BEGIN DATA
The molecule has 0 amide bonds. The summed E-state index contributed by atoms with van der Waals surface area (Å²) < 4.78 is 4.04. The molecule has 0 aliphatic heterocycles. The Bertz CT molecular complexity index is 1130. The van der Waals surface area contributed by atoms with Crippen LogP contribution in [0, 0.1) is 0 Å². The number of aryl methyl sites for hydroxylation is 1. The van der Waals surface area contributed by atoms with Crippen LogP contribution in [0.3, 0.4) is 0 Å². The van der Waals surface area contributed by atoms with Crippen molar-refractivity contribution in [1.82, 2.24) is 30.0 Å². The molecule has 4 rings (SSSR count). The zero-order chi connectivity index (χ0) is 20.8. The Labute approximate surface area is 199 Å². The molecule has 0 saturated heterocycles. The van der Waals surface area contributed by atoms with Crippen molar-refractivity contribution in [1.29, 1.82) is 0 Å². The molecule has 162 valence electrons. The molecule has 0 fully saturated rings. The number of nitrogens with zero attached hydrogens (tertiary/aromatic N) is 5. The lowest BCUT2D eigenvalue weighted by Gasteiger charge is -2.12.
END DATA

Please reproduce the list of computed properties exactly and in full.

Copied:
The molecule has 0 amide bonds. The summed E-state index contributed by atoms with van der Waals surface area (Å²) < 4.78 is 4.04. The molecule has 0 aliphatic heterocycles. The Bertz CT molecular complexity index is 1130. The van der Waals surface area contributed by atoms with Crippen LogP contribution in [0, 0.1) is 0 Å². The number of aryl methyl sites for hydroxylation is 1. The van der Waals surface area contributed by atoms with Crippen LogP contribution in [0.3, 0.4) is 0 Å². The van der Waals surface area contributed by atoms with Crippen molar-refractivity contribution in [1.82, 2.24) is 30.0 Å². The molecule has 4 rings (SSSR count). The zero-order chi connectivity index (χ0) is 20.8. The Labute approximate surface area is 199 Å². The molecule has 0 saturated heterocycles. The van der Waals surface area contributed by atoms with Crippen molar-refractivity contribution in [1.29, 1.82) is 0 Å². The molecule has 162 valence electrons. The molecule has 0 fully saturated rings. The number of nitrogens with zero attached hydrogens (tertiary/aromatic N) is 5. The lowest BCUT2D eigenvalue weighted by Gasteiger charge is -2.12.